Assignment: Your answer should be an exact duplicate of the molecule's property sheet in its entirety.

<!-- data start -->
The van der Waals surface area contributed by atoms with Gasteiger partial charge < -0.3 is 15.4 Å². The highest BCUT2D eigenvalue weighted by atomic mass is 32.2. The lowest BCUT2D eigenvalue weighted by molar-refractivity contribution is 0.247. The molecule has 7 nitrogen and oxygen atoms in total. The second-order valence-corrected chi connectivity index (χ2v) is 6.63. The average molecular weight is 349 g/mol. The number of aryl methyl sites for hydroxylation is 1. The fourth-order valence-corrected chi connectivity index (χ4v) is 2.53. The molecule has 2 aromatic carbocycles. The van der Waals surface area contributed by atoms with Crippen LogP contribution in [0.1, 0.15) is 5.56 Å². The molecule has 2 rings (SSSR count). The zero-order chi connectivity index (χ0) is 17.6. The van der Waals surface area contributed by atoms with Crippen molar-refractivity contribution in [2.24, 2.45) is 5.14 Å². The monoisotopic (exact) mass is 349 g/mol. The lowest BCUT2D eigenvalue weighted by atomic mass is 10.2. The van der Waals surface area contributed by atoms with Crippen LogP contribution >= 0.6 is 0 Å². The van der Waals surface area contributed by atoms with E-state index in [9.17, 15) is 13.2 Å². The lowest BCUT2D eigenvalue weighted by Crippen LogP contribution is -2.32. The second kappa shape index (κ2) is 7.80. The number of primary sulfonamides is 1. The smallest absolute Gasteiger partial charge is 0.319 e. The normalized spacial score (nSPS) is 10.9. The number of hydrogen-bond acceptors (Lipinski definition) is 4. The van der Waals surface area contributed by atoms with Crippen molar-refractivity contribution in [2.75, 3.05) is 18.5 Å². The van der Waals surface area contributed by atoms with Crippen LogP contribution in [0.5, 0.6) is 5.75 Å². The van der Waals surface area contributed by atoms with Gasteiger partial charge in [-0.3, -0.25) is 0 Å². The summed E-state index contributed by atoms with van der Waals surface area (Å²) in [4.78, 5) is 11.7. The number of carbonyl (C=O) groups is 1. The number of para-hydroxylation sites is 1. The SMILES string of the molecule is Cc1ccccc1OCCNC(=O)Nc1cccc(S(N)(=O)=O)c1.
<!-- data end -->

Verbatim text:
The van der Waals surface area contributed by atoms with Gasteiger partial charge < -0.3 is 15.4 Å². The highest BCUT2D eigenvalue weighted by atomic mass is 32.2. The lowest BCUT2D eigenvalue weighted by molar-refractivity contribution is 0.247. The molecule has 7 nitrogen and oxygen atoms in total. The second-order valence-corrected chi connectivity index (χ2v) is 6.63. The average molecular weight is 349 g/mol. The number of aryl methyl sites for hydroxylation is 1. The fourth-order valence-corrected chi connectivity index (χ4v) is 2.53. The molecule has 2 aromatic carbocycles. The van der Waals surface area contributed by atoms with Crippen LogP contribution in [0.1, 0.15) is 5.56 Å². The molecule has 2 rings (SSSR count). The zero-order chi connectivity index (χ0) is 17.6. The van der Waals surface area contributed by atoms with Crippen molar-refractivity contribution in [2.24, 2.45) is 5.14 Å². The monoisotopic (exact) mass is 349 g/mol. The lowest BCUT2D eigenvalue weighted by atomic mass is 10.2. The van der Waals surface area contributed by atoms with Crippen LogP contribution >= 0.6 is 0 Å². The van der Waals surface area contributed by atoms with E-state index in [9.17, 15) is 13.2 Å². The lowest BCUT2D eigenvalue weighted by Crippen LogP contribution is -2.32. The second kappa shape index (κ2) is 7.80. The number of primary sulfonamides is 1. The smallest absolute Gasteiger partial charge is 0.319 e. The normalized spacial score (nSPS) is 10.9. The number of hydrogen-bond acceptors (Lipinski definition) is 4. The van der Waals surface area contributed by atoms with Crippen molar-refractivity contribution in [2.75, 3.05) is 18.5 Å². The van der Waals surface area contributed by atoms with Crippen LogP contribution in [0.5, 0.6) is 5.75 Å². The van der Waals surface area contributed by atoms with Gasteiger partial charge in [-0.3, -0.25) is 0 Å². The summed E-state index contributed by atoms with van der Waals surface area (Å²) in [4.78, 5) is 11.7. The number of carbonyl (C=O) groups is 1. The number of para-hydroxylation sites is 1. The SMILES string of the molecule is Cc1ccccc1OCCNC(=O)Nc1cccc(S(N)(=O)=O)c1.